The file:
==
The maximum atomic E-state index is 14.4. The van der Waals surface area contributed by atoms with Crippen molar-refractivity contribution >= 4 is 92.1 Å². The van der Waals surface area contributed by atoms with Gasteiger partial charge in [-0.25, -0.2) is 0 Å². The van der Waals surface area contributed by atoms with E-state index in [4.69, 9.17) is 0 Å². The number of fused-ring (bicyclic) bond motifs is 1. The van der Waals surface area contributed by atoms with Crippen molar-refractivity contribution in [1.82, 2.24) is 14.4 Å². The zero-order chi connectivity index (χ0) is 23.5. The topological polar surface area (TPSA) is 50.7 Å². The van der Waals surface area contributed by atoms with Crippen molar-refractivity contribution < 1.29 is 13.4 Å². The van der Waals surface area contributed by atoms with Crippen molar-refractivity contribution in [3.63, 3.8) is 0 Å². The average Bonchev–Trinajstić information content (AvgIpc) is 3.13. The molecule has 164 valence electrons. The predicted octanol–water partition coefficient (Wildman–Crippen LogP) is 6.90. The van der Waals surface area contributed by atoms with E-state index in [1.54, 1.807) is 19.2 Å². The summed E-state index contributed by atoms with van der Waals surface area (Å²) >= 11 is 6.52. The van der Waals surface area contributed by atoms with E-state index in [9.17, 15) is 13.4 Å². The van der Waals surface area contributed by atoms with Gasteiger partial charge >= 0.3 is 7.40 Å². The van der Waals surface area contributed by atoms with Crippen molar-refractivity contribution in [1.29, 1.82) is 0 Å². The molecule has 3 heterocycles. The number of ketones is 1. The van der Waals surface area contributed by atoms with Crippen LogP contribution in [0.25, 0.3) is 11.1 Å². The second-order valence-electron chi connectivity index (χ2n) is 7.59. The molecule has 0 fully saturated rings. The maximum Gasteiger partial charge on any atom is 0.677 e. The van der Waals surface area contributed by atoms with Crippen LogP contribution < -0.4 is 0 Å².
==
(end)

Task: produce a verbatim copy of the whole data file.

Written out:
The maximum atomic E-state index is 14.4. The van der Waals surface area contributed by atoms with Crippen molar-refractivity contribution >= 4 is 92.1 Å². The van der Waals surface area contributed by atoms with Gasteiger partial charge in [-0.25, -0.2) is 0 Å². The van der Waals surface area contributed by atoms with E-state index in [4.69, 9.17) is 0 Å². The number of fused-ring (bicyclic) bond motifs is 1. The van der Waals surface area contributed by atoms with Crippen molar-refractivity contribution in [1.82, 2.24) is 14.4 Å². The zero-order chi connectivity index (χ0) is 23.5. The topological polar surface area (TPSA) is 50.7 Å². The van der Waals surface area contributed by atoms with Crippen molar-refractivity contribution < 1.29 is 13.4 Å². The van der Waals surface area contributed by atoms with Crippen molar-refractivity contribution in [3.63, 3.8) is 0 Å². The average Bonchev–Trinajstić information content (AvgIpc) is 3.13. The molecule has 164 valence electrons. The predicted octanol–water partition coefficient (Wildman–Crippen LogP) is 6.90. The van der Waals surface area contributed by atoms with E-state index in [1.54, 1.807) is 19.2 Å². The summed E-state index contributed by atoms with van der Waals surface area (Å²) >= 11 is 6.52. The van der Waals surface area contributed by atoms with E-state index in [9.17, 15) is 13.4 Å². The van der Waals surface area contributed by atoms with Gasteiger partial charge >= 0.3 is 7.40 Å². The van der Waals surface area contributed by atoms with Crippen molar-refractivity contribution in [1.29, 1.82) is 0 Å². The molecule has 3 heterocycles. The number of ketones is 1. The van der Waals surface area contributed by atoms with Crippen LogP contribution in [0.25, 0.3) is 11.1 Å². The second-order valence-electron chi connectivity index (χ2n) is 7.59. The molecule has 0 fully saturated rings. The maximum Gasteiger partial charge on any atom is 0.677 e. The van der Waals surface area contributed by atoms with Crippen LogP contribution < -0.4 is 0 Å².